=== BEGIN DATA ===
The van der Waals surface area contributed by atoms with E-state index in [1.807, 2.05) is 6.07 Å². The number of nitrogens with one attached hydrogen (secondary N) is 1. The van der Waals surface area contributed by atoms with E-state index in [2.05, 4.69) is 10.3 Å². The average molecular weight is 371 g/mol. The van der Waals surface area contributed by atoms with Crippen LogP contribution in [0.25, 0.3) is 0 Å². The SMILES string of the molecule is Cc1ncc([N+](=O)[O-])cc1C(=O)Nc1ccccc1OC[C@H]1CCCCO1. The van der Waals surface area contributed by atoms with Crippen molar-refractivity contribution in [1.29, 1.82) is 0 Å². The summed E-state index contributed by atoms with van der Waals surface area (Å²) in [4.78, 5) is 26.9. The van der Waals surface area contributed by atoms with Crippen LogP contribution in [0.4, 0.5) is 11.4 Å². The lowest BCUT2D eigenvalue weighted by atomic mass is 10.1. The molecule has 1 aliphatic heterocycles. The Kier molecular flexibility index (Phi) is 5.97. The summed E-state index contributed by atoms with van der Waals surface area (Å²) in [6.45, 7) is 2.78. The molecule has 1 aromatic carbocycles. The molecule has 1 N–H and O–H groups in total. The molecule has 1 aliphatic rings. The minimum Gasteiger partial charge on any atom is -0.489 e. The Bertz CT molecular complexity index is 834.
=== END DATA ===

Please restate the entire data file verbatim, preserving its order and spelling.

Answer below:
The van der Waals surface area contributed by atoms with E-state index in [1.807, 2.05) is 6.07 Å². The number of nitrogens with one attached hydrogen (secondary N) is 1. The van der Waals surface area contributed by atoms with E-state index in [2.05, 4.69) is 10.3 Å². The average molecular weight is 371 g/mol. The van der Waals surface area contributed by atoms with Crippen LogP contribution in [0.25, 0.3) is 0 Å². The SMILES string of the molecule is Cc1ncc([N+](=O)[O-])cc1C(=O)Nc1ccccc1OC[C@H]1CCCCO1. The van der Waals surface area contributed by atoms with Crippen molar-refractivity contribution in [1.29, 1.82) is 0 Å². The summed E-state index contributed by atoms with van der Waals surface area (Å²) in [4.78, 5) is 26.9. The van der Waals surface area contributed by atoms with Crippen LogP contribution in [0.4, 0.5) is 11.4 Å². The lowest BCUT2D eigenvalue weighted by atomic mass is 10.1. The molecule has 1 aliphatic heterocycles. The Kier molecular flexibility index (Phi) is 5.97. The summed E-state index contributed by atoms with van der Waals surface area (Å²) in [6.45, 7) is 2.78. The molecule has 1 aromatic carbocycles. The molecule has 1 N–H and O–H groups in total. The molecule has 1 aliphatic rings. The minimum Gasteiger partial charge on any atom is -0.489 e. The Bertz CT molecular complexity index is 834.